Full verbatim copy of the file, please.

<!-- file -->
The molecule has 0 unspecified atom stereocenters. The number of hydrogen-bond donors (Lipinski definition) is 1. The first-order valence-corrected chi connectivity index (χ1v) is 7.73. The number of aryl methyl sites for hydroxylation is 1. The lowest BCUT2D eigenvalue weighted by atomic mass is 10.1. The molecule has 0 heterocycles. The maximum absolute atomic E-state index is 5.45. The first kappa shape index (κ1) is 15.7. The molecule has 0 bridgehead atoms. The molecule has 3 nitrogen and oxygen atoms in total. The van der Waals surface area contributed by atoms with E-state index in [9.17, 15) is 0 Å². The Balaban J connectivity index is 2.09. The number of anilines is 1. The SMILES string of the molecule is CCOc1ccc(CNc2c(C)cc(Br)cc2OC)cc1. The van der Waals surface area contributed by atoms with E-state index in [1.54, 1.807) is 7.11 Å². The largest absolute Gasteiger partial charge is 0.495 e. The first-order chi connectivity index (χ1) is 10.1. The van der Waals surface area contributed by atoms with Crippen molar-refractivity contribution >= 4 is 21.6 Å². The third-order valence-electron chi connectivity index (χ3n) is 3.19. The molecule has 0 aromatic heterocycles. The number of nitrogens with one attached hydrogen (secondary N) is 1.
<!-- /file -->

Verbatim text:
The molecule has 0 unspecified atom stereocenters. The number of hydrogen-bond donors (Lipinski definition) is 1. The first-order valence-corrected chi connectivity index (χ1v) is 7.73. The number of aryl methyl sites for hydroxylation is 1. The lowest BCUT2D eigenvalue weighted by atomic mass is 10.1. The molecule has 0 heterocycles. The maximum absolute atomic E-state index is 5.45. The first kappa shape index (κ1) is 15.7. The molecule has 0 bridgehead atoms. The molecule has 3 nitrogen and oxygen atoms in total. The van der Waals surface area contributed by atoms with E-state index in [9.17, 15) is 0 Å². The Balaban J connectivity index is 2.09. The number of anilines is 1. The SMILES string of the molecule is CCOc1ccc(CNc2c(C)cc(Br)cc2OC)cc1. The van der Waals surface area contributed by atoms with E-state index in [1.54, 1.807) is 7.11 Å². The largest absolute Gasteiger partial charge is 0.495 e. The first-order chi connectivity index (χ1) is 10.1. The van der Waals surface area contributed by atoms with Crippen molar-refractivity contribution >= 4 is 21.6 Å². The third-order valence-electron chi connectivity index (χ3n) is 3.19. The molecule has 0 aromatic heterocycles. The number of nitrogens with one attached hydrogen (secondary N) is 1.